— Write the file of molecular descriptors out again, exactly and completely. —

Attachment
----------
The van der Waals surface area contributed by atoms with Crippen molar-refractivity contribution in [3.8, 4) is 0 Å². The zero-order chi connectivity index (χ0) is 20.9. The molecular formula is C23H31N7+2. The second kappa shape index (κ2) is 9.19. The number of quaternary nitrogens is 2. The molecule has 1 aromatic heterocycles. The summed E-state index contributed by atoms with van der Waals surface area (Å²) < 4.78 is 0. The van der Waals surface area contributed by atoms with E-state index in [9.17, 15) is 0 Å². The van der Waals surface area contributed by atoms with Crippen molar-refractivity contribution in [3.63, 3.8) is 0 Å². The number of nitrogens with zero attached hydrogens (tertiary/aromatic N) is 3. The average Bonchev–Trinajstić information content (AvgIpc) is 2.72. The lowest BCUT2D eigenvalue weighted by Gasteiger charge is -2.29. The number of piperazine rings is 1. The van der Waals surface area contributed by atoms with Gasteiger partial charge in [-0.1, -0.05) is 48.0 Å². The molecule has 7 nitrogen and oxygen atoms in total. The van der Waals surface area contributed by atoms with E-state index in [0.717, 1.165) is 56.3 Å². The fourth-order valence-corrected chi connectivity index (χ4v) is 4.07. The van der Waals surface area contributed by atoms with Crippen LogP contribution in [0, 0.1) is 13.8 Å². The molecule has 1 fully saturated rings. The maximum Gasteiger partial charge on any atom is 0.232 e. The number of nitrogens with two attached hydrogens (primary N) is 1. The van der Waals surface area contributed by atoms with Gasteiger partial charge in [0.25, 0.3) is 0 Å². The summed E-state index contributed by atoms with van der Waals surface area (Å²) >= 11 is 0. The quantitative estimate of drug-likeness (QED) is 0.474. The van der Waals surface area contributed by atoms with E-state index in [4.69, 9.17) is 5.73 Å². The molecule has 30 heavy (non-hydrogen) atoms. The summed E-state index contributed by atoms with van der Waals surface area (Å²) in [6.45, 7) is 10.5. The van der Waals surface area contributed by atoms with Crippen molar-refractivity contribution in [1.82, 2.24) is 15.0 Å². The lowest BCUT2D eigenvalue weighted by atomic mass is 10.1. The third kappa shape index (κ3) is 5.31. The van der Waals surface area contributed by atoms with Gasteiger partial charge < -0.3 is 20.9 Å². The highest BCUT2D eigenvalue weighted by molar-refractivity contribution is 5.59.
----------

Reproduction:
The van der Waals surface area contributed by atoms with Crippen molar-refractivity contribution in [3.8, 4) is 0 Å². The zero-order chi connectivity index (χ0) is 20.9. The molecular formula is C23H31N7+2. The second kappa shape index (κ2) is 9.19. The number of quaternary nitrogens is 2. The molecule has 1 aromatic heterocycles. The summed E-state index contributed by atoms with van der Waals surface area (Å²) < 4.78 is 0. The van der Waals surface area contributed by atoms with E-state index in [9.17, 15) is 0 Å². The van der Waals surface area contributed by atoms with Crippen molar-refractivity contribution in [3.63, 3.8) is 0 Å². The number of nitrogens with zero attached hydrogens (tertiary/aromatic N) is 3. The average Bonchev–Trinajstić information content (AvgIpc) is 2.72. The lowest BCUT2D eigenvalue weighted by Gasteiger charge is -2.29. The number of piperazine rings is 1. The van der Waals surface area contributed by atoms with Gasteiger partial charge in [-0.1, -0.05) is 48.0 Å². The molecule has 7 nitrogen and oxygen atoms in total. The van der Waals surface area contributed by atoms with E-state index in [0.717, 1.165) is 56.3 Å². The fourth-order valence-corrected chi connectivity index (χ4v) is 4.07. The van der Waals surface area contributed by atoms with Crippen LogP contribution in [0, 0.1) is 13.8 Å². The molecule has 1 fully saturated rings. The maximum Gasteiger partial charge on any atom is 0.232 e. The number of nitrogens with two attached hydrogens (primary N) is 1. The van der Waals surface area contributed by atoms with Gasteiger partial charge in [0.25, 0.3) is 0 Å². The summed E-state index contributed by atoms with van der Waals surface area (Å²) >= 11 is 0. The quantitative estimate of drug-likeness (QED) is 0.474. The van der Waals surface area contributed by atoms with E-state index in [4.69, 9.17) is 5.73 Å². The molecule has 30 heavy (non-hydrogen) atoms. The summed E-state index contributed by atoms with van der Waals surface area (Å²) in [6.45, 7) is 10.5. The van der Waals surface area contributed by atoms with Crippen molar-refractivity contribution in [1.82, 2.24) is 15.0 Å². The lowest BCUT2D eigenvalue weighted by atomic mass is 10.1. The third kappa shape index (κ3) is 5.31. The van der Waals surface area contributed by atoms with Gasteiger partial charge < -0.3 is 20.9 Å². The highest BCUT2D eigenvalue weighted by molar-refractivity contribution is 5.59.